Caw hurls the 143rd corpse onto the platform, his face contorting in disgust. His hands are all slippery, reeking of human stench. He cannot, for the love of his future, understand why he’s picked to intern for a lowly Mortician when, taking Caw’s rank into account, he could have chosen any prestigious job. Instead here he is, hauling corpses after corpses onto the Body Dock, before the waves manage to wash them up on Bone Beach and scare the sunlight out of the tourists.
Where do these dead humans come from anyway?
It isn’t until he takes off his hat and calls it a day (night, whatever) that he notices a barrel bobbing in the middle of the black ocean. The Mortician never told him about floating barrels, and for the three months Caw had been labouring his haughty arse, a barrel is the last thing he expects to see.
The moment Liam falls into Neverearth, the Mirths take him in. Berndt Mirth, a brother only in title, tells him that his attempts to return to his past life is more trouble than they are worth. And he would be lying to say he hasn’t once thought the same, back in Dolemrok, when he had been upset and alone with a dying mother, three siblings and an estate to look over. He had been barely of age when father abandoned him to serve the country. He couldn’t understand it then.
A compilation of well-known fictional characters I have so far typed, ranging from English books to Japanese comics. This is the most reliable list, if I say so myself! Laughs. Even so, these are open to changes. Continue reading…
I never really expected to find myself giving advice to people graduating from an establishment of higher education. I never graduated from any such establishment. I never even started at one. I escaped from school as soon as I could, when the prospect of four more years of enforced learning before I’d become the writer I wanted to be was stifling.
I got out into the world, I wrote, and I became a better writer the more I wrote, and I wrote some more, and nobody ever seemed to mind that I was making it up as I went along, they just read what I wrote and they paid for it, or they didn’t, and often they commissioned me to write something else for them.
Which has left me with a healthy respect and fondness for higher education that those of my friends and family, who attended Universities, were cured of long ago.
Liam is well liked everywhere in Neverearth not because of his achievements but in spite of it.
Liam is perfect, it is all he knows how to be, and if there is despair behind it that is his business. Liam notices that his kindness intimidates some of his classmates, so he responds, moulding himself automatically to present the type of perfection they prefer. He modulates his speeches and actions accordingly, and after a while they forget that his eagerness to throw himself in the path of danger used to frighten them, that his curiosity had once been the talk of the school.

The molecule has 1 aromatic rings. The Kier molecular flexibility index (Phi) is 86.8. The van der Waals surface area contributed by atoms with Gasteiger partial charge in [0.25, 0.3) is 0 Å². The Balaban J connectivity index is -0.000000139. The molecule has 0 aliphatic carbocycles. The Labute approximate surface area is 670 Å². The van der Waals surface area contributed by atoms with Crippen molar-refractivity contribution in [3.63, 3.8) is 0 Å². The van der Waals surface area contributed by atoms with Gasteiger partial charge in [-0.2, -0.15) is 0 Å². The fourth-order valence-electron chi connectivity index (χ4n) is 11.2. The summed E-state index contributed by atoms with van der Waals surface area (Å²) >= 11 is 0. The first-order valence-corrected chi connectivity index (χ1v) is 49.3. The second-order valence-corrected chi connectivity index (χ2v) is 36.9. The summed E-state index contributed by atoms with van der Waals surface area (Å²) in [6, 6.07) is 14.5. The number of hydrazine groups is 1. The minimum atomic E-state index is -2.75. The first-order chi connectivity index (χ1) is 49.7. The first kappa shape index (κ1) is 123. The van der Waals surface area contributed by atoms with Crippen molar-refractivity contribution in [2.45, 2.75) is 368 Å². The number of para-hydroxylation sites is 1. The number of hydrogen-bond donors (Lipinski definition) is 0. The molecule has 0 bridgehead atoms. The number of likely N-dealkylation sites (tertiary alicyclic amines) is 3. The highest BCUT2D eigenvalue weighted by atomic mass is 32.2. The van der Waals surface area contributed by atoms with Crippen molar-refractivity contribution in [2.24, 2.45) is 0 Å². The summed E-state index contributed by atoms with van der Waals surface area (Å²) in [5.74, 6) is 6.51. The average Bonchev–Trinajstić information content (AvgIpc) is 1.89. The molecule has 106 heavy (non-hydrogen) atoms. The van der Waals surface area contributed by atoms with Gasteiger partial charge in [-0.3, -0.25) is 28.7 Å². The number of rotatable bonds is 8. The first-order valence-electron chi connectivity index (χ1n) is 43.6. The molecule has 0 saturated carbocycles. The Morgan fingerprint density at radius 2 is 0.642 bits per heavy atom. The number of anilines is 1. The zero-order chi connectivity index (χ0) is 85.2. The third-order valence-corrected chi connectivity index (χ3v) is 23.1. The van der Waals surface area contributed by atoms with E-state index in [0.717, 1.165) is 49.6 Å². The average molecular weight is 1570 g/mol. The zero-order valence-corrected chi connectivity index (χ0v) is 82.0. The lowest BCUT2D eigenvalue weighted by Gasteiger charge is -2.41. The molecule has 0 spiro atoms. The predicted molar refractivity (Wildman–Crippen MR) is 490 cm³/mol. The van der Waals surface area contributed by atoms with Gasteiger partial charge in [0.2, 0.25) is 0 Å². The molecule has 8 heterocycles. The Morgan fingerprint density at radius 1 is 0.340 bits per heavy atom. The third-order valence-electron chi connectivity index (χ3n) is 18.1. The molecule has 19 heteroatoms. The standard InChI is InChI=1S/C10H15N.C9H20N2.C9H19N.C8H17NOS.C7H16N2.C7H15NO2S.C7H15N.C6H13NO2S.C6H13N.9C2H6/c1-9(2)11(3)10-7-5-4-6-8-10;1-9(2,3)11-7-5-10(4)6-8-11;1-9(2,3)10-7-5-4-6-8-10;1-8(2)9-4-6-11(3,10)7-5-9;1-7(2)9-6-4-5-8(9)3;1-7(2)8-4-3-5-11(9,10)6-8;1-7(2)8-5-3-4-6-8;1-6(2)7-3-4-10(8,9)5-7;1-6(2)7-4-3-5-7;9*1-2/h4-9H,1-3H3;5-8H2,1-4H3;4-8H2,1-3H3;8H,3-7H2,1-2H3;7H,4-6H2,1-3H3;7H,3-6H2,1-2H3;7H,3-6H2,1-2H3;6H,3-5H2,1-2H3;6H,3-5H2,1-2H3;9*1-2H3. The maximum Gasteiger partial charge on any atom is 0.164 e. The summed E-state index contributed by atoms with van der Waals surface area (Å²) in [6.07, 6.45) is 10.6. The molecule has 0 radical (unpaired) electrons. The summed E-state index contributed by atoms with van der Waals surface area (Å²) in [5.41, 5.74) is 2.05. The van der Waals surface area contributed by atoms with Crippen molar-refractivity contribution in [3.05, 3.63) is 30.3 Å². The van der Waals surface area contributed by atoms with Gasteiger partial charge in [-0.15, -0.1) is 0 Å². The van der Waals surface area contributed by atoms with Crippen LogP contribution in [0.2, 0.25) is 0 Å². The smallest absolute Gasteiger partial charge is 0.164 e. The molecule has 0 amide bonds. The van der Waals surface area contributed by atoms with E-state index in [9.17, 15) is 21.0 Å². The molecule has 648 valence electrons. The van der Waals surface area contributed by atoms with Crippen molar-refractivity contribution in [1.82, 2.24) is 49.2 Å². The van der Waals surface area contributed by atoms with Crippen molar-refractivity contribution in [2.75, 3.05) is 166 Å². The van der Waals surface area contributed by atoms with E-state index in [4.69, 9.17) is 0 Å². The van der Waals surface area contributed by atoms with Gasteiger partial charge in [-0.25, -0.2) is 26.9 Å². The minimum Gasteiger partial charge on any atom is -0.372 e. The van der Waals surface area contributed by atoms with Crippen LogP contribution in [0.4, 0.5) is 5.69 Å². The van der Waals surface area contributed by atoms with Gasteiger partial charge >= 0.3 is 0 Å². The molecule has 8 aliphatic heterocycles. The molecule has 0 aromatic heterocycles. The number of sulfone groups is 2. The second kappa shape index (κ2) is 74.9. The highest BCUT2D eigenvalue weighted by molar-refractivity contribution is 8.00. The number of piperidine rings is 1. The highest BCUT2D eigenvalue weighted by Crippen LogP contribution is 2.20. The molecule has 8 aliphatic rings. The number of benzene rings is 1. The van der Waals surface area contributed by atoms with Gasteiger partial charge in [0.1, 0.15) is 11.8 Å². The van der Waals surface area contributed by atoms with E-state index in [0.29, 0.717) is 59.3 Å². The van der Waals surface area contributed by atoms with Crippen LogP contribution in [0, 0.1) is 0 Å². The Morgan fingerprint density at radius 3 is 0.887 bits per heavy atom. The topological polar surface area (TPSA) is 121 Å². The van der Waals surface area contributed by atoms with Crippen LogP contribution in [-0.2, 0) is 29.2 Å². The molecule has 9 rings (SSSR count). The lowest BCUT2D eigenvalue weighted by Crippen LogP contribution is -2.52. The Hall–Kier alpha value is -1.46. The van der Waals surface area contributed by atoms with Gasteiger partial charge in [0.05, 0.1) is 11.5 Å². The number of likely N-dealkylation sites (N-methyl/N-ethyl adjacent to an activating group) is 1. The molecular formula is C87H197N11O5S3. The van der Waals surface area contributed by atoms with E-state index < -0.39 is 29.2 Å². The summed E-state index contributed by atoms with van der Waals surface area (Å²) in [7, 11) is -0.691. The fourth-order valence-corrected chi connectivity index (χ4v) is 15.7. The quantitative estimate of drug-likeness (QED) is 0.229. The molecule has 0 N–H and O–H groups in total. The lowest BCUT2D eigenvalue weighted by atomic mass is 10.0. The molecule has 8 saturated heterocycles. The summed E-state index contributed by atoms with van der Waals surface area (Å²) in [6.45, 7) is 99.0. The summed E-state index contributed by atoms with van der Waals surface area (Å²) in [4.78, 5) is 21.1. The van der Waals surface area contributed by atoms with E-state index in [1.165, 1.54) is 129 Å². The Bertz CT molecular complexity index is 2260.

He is just like them now, if not always a little above, and he feels himself slipping into the role with despair. It is nothing, really, just as his life is nothing.
He is still as capable as he ever was, spotting the tiniest of inconsistencies and following them, leaping across the landscape of suicidal impulse, but he slows his thoughts, picks his words with meticulous care and is careful in how he presents himself. Hard work, devotion and dedication, not the fact that he simply is willing to die, is the reason he rises above them.
Liam Mirth will go far, they say, and Liam knows it also and does not care. Liam knows that if he just has the right tools he could leave this world, never mind being the greatest wizard, and all his achievements mean nothing with this knowledge.
He knows there has to be a way out, that there must be something else to strive for, but he gave up a long time ago, perhaps even before he fell into Neverearth — what does it matter? He might be broken inside but his veneer is perfect.
Here I was, once again, looking into MBTI and coming across an interesting thread on the internet. What is new?
It is pretty amusing that the users were trying to describe each type with only one word. I applaud their brevity and of course they’ve got to be doing this on an INTJ forum. Conciseness and INTJ do walk hand-in-hand after all.